⏑−⏑−¦−⏑⏑¦−⏑−−¦¦−−⏑−¦−⏑⏑¦−⏑−− Upajāti (Haṁsī)
anākulāny-abja-samudgatāni niṣpeṣavad-vyāyata-vikramāṇi |
tathaiva dhīrāṇi padāni sapta saptarṣi-tārā-sa-dśo jagāma || 1.14
With even footsteps,
his feet going up like water-born lotuses,
And coming down in long stamping strides:
Seven such firm steps he took,
Looking like the Seven Seer cluster of stars.
Uncertainty surrounds the text of the 1st pāda. The Sanskrit manuscript from which EHJ was working has ubja, with a correction on the manuscript to abja “water born.” EHJ ignored the correction, while noting that ubja does not occur elsewhere. I have gone with abja, understanding that the natural upward movement of the foot of a baby showing the stepping reflex seemed to Aśvaghoṣa to be as natural, light, effortless and beautiful as a lotus emerging out of a pond, its weight being lifted up by the water.
In the continuing spirit of endeavoring to demystify what translators hitherto have misconstrued as a description of unnatural miracles, I shall include a link to this clip of a baby exhibiting the steppingreflex.
The cluster of seven stars that we call the Plough (or Big Dipper) the ancient Indians called saptarṣi, the Seven Seers, or Seven Ṛṣi. This asterism is part of the larger constellation of Ursa Major, the Great Bear, the representation of which in this image is somehow similar to the form of the baby exhibiting the stepping reflex.
The stepping of a baby, as also of a bear, is the reality of action, which is totally different from thinking.
So also is the truth of Zazen the reality of action, which is totally different from thinking.
Hence, Dogen said the secret of Zazen was that it is 非思量 HI-SHIRYO, “Different from thinking.”
The fundamental teaching of Gautama Buddha has to do with the unbridgeable gulf that thus exists between thinking on one side and the reality of action on the other side.
Such was the fundamental teaching of my teacher, Gudo Nishijima, which I believed in religiously for a long time.
In this paradigm, which represents what George Soros calls the enlightenment fallacy, thinking corresponds to what Soros, in his consideration of the relation between thinking and reality, terms “the cognitive function.”
But Soros understood, from his work in the laboratory of the financial markets, that there is a kind of thinking which does interact with reality, in a manner that exhibits reflexivity. This Soros calls, somewhat unfortunately for my purposes, “the manipulative function of thinking.”
FM Alexander, from his work in the laboratory of accepting and using himself, also understood that there is a kind of thinking which is not separate from the reality of action. Alexander termed it “thinking in activity” and asserted that his work was an exercise in finding out what thinking is. From what I have learned of it, I would say that what Alexander meant by thinking does not have to do with manipulation, but has to do with allowing. Applied to a problem like breath control, for example, Alexander thinking does not involve direct manipulation; rather, the natural mechanisms of respiration are allowed to work. So the process of control is an indirect and not a manipulative one.
This thinking in activity is thinking, but not what people understand by thinking. It is, in other words, what Yakusan and Dogen called 非思量 HI-SHIRYO, “non-thinking.” As described in detail by Aśvaghoṣa in Saundarananda Canto 17, this kind of thinking is intimately related with the process of negative feedback by which a system returns to equilibrium.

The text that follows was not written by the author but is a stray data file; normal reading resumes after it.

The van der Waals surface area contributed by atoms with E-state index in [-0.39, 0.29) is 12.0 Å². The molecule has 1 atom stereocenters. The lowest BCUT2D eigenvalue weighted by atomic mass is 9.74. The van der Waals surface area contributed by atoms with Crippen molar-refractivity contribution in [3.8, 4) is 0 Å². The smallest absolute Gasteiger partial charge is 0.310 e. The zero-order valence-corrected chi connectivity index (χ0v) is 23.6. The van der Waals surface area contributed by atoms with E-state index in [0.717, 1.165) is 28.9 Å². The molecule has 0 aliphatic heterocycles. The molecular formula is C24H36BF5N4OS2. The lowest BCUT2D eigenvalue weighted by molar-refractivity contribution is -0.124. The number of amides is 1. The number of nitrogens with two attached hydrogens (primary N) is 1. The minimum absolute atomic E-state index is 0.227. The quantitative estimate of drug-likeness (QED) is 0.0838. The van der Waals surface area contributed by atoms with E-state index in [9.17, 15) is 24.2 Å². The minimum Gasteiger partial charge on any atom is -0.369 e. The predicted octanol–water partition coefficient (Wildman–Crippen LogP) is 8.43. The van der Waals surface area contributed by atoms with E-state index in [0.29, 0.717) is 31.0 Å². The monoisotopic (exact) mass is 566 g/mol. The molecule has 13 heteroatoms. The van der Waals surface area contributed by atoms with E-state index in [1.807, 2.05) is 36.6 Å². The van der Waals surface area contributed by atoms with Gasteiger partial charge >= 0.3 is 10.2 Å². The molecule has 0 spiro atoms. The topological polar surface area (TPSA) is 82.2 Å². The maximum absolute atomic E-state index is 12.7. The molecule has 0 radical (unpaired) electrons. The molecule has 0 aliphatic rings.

“You pays your money and takes your choice,” as the old saying goes. On this blog, you pays no money, but I invite you – all three or four of you -- to take your choice.
I used to think that when it came to understanding of the meaning of 非思量 HI-SHIRYO, history would judge that Gudo Nishijima got it wrong and that I got it right. More recently I have thought that history might judge that Gudo Nishijima got it wrong and that I also got everything wrong. But another possibility, it begins to dawn on me, is that history might pass me by without even relegating me to so much as a footnote. And in that situation, happiness is to come back to the Buddha's ultimate teaching of wanting little and being content.
anākulāni (acc. pl. n.): mfn. not confused , unperplexed , calm , consistent , regular
ākula: confounded , confused , agitated , flurried ; disordered
ubja-samudgatāni (acc. pl. n.): rising up like lotuses
abja: mfn. born in water; m. the moon; n. a lotus
samudgata: mfn. risen up , come forth , appeared , begun
niṣpeṣa-vat: mfn. put down with a stamp
niṣ- √ piṣ: to stamp or beat
vyāyata-vikramāṇi (acc. pl. n.): far-striding, strong-striding
vyāyata: mfn. drawn asunder , separated ; opened , expanded; long , wide , distant , far ; hard , firm , strong
vikrama: m. a step , stride , pace; going , proceeding , walking
dhīrāṇi (acc. pl. n.): mfn. steady , constant , firm , resolute , brave , energetic , courageous , self-possessed , composed , calm , grave
padāni (acc. pl.): n. a step, pace, stride; a footstep
sapta = acc. sg./pl. n. saptan: seven
saptarṣi-tārā-sa-dṛśaḥ (nom. sg. m.): he who was like the constellation of the seven seers
saptarṣi: the 7 seers (seven ṛṣis are often mentioned in the brāhmaṇas and later works as typical representatives of the character and spirit of the pre-historic or mythical period); (in astron.) the 7 stars of the constellation Ursa Major
tārā: f. a fixed star , asterism
sa-dṛśa: mfn. like , resembling , similar to
jagāma = 3rd pers. sg. perf. gam: to go, move, set out